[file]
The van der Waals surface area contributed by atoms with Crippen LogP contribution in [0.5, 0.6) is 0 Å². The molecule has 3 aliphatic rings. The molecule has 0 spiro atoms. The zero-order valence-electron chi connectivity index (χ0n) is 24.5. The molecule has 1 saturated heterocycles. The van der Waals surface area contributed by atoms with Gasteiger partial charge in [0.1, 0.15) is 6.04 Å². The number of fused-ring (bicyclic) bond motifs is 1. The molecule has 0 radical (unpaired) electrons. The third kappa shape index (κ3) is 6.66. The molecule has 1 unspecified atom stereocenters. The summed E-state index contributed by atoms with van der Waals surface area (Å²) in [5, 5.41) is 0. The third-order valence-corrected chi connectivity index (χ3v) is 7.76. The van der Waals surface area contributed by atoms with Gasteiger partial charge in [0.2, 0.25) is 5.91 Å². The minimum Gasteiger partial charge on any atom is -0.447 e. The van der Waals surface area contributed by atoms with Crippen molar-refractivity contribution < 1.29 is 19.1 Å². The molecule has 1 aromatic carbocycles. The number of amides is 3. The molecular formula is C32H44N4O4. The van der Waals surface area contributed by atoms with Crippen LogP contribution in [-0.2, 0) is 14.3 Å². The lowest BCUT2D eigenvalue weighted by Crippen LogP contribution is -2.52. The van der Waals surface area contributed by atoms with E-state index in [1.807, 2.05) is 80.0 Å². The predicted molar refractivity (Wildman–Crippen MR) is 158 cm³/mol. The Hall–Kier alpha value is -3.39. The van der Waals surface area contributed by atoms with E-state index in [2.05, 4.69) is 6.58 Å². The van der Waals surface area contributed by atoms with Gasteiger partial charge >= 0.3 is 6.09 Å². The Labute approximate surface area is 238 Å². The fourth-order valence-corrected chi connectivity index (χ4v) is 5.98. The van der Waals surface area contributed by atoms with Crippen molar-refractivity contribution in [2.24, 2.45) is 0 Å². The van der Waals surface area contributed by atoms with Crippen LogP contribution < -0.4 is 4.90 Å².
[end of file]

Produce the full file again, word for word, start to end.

The van der Waals surface area contributed by atoms with Crippen LogP contribution in [0.5, 0.6) is 0 Å². The molecule has 3 aliphatic rings. The molecule has 0 spiro atoms. The zero-order valence-electron chi connectivity index (χ0n) is 24.5. The molecule has 1 saturated heterocycles. The van der Waals surface area contributed by atoms with Gasteiger partial charge in [0.1, 0.15) is 6.04 Å². The number of fused-ring (bicyclic) bond motifs is 1. The molecule has 0 radical (unpaired) electrons. The third kappa shape index (κ3) is 6.66. The molecule has 1 unspecified atom stereocenters. The summed E-state index contributed by atoms with van der Waals surface area (Å²) in [5, 5.41) is 0. The third-order valence-corrected chi connectivity index (χ3v) is 7.76. The van der Waals surface area contributed by atoms with Gasteiger partial charge in [0.2, 0.25) is 5.91 Å². The minimum Gasteiger partial charge on any atom is -0.447 e. The van der Waals surface area contributed by atoms with Crippen molar-refractivity contribution < 1.29 is 19.1 Å². The molecule has 1 aromatic carbocycles. The number of amides is 3. The molecular formula is C32H44N4O4. The van der Waals surface area contributed by atoms with Crippen LogP contribution in [-0.2, 0) is 14.3 Å². The lowest BCUT2D eigenvalue weighted by Crippen LogP contribution is -2.52. The van der Waals surface area contributed by atoms with E-state index in [1.807, 2.05) is 80.0 Å². The predicted molar refractivity (Wildman–Crippen MR) is 158 cm³/mol. The Hall–Kier alpha value is -3.39. The van der Waals surface area contributed by atoms with E-state index in [2.05, 4.69) is 6.58 Å². The van der Waals surface area contributed by atoms with Gasteiger partial charge >= 0.3 is 6.09 Å². The Labute approximate surface area is 238 Å². The fourth-order valence-corrected chi connectivity index (χ4v) is 5.98. The van der Waals surface area contributed by atoms with Crippen molar-refractivity contribution in [2.24, 2.45) is 0 Å². The van der Waals surface area contributed by atoms with Crippen LogP contribution < -0.4 is 4.90 Å².